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Effective Interventions in Working with Trauma is a 2-day workshop designed with social workers and child & youth care workers in mind and is approved by SACSSP for 10 CPD. While CYC workers will not perform counselling or therapy, part of their scope includes creating therapeutic environments and this is an aspect that is included in this workshop. Other practitioners such as registered counsellors and educators are also welcome to attend, but CPD points are not guaranteed.
The programme for the workshop focuses on the following:
- Implementing interventions for trauma require an understanding of trauma, in particular normal and abnormal responses to trauma. Not everyone exposed to such incidents require counselling, in fact, counselling can do harm. It is important for early responders and counsellors alike to be able to assess the circumstances of each individual in order to formulate the most appropriate response. This workshop therefore deals with prevention, early intervention and secondary intervention (counselling).
- Prevention deals with childhood adversity and toxic stress which leads to complex trauma. Understanding the origins and pathway of trauma allows practitioners to educate parents, teachers and community support systems on trauma and prevent or interrupt its development early in the life of the individual.
- Early intervention is a focus on trauma support work or psychological first aid – interventions designed to address the immediate aftermath of a traumatic event. This is a very practical session and the focus is on teaching workshop participants how to intervene immediately following exposure to a traumatic event.
- Secondary intervention or counselling deals with the development of long-term negative effects of trauma such as post-traumatic stress disorder and interventions to facilitate recovery. Discussion of various approaches will take place with an emphasis on the “strategy” rather than teaching the skills of various interventions – this would require additional training. In particular, the WITS-model will be highlighted as a South African intervention that is appropriate in most instances where counselling is needed and the steps of using this model will be discussed.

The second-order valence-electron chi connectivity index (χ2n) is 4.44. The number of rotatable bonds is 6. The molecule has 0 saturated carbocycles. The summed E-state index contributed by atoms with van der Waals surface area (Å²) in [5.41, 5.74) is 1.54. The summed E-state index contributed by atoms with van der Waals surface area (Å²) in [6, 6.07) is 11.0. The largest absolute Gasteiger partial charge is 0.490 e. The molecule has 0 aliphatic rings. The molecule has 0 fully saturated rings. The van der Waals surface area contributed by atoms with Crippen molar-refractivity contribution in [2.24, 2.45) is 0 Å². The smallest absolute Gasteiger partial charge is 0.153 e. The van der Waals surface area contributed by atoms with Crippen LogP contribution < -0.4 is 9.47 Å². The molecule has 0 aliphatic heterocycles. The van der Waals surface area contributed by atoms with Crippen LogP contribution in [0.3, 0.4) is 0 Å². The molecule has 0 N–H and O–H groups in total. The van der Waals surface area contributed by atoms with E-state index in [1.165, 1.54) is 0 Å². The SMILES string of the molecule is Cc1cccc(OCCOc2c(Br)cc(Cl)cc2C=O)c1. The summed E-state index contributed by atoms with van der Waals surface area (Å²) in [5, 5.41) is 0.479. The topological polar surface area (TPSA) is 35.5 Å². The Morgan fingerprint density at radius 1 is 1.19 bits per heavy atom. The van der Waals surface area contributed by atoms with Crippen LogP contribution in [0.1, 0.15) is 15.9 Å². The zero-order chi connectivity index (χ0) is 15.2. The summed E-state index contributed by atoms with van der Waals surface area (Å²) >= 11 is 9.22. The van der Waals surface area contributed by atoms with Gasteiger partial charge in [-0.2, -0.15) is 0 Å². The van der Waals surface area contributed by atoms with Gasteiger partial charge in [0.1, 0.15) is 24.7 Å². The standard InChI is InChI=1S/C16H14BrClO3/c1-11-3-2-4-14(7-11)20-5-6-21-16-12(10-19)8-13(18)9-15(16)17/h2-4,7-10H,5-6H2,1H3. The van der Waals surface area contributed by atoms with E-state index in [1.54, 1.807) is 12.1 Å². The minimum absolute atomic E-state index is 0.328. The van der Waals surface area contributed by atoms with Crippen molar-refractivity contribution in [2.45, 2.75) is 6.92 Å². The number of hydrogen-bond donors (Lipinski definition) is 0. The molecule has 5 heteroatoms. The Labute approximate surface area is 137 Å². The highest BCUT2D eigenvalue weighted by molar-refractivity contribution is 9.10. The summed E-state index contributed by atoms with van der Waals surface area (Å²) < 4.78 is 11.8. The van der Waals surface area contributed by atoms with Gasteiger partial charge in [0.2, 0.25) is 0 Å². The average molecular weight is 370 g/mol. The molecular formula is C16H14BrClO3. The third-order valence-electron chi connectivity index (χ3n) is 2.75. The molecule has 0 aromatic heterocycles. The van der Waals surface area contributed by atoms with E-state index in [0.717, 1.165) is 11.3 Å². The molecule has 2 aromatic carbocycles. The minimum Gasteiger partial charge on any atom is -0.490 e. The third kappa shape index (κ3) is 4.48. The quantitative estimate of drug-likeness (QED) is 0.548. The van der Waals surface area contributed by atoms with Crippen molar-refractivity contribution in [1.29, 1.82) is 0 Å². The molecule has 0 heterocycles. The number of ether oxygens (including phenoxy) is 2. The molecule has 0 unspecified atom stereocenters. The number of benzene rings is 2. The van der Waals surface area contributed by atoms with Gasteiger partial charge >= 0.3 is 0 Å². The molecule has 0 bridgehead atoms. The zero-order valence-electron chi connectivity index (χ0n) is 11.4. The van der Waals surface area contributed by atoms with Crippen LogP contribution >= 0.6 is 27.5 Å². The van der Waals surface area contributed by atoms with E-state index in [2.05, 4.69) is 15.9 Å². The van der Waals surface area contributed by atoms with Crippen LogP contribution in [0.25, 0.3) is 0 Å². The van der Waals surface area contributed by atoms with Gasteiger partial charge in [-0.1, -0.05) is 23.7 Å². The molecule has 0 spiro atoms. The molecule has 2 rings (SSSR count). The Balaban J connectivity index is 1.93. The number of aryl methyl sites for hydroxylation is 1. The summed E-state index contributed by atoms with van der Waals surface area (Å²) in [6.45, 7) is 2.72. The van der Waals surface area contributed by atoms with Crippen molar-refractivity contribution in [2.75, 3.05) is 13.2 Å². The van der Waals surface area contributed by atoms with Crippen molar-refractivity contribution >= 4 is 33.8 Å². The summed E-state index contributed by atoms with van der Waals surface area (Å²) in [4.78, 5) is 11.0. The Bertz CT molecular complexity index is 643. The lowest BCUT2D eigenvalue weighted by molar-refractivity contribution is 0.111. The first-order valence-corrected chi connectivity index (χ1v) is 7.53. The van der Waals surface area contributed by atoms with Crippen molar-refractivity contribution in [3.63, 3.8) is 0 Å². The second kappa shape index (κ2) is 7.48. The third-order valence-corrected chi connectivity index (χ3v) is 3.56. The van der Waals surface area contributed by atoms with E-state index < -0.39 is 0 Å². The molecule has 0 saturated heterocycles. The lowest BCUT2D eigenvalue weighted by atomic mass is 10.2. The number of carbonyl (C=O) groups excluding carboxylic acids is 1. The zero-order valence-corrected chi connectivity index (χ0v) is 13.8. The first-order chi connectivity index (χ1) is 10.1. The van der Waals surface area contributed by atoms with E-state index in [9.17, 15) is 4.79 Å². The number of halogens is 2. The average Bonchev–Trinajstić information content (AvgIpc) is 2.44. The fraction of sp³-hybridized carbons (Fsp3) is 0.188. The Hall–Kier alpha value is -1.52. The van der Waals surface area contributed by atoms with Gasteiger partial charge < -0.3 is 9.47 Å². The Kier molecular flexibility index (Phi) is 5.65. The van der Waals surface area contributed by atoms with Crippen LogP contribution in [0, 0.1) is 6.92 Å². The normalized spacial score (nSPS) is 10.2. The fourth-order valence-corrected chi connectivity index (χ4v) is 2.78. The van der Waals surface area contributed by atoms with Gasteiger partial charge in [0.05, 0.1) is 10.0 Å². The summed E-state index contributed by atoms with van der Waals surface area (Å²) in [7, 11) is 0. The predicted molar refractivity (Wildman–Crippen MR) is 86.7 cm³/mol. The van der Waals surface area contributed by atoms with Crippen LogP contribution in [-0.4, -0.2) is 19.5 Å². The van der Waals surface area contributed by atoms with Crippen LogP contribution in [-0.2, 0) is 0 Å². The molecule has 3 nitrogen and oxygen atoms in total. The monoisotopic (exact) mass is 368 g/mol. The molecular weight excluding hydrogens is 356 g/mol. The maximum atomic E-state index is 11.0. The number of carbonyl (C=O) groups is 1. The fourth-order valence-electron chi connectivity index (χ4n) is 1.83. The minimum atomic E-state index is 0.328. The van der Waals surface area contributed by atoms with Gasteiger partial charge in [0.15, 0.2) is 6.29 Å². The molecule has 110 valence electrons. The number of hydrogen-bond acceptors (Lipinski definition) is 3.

- Practitioners are often called in to assist when trauma occurs in the workplace, e.g. in the form of traumatic workplace injuries or crime. Providing support to groups of people require special considerations and these are discussed with reference to practical examples. Managers often do not know how to respond and can unknowingly add to the trauma of their workers. Often there is a call for immediate “debriefing” of a group of workers to take place. This “group debriefing” is discussed in a very practical way and suggestions are made for the best way to proceed in such situations. Reference is also made to the ethical difficulties often encountered with group support.
- Trauma can be addressed on micro (individual) and meso/macro (groups/communities) levels. Some focus is therefore devoted to strategies for creating trauma-informed environments, in particular organisations who deal with trauma as well as schools. In some schools, 100% of children are exposed to trauma – this makes individual counselling an impractical response. Creating trauma sensitive environments in schools can greatly reduce the negative impact of trauma and pave the way for recovery.
- Secondary and vicarious trauma is a risk for every practitioner who works with trauma. It is important to identify the early signs of secondary and vicarious trauma and to work to prevent or respond to it.
Sufficient registrations are required to proceed with workshops. In the unlikely event that not enough participants register, a workshop may be cancelled. In such an event, if participants already paid for registration, they will be refunded.
Discussion groups for social workers on various trauma-related topics are also available and are CPD accredited by SACSSP. Discussion groups are not training sessions and although basic information on the topic is presented, the format is much more interactive and therefore participants should be prepared to participants actively. No notes are provided for discussion groups, but participants are free to take their own notes.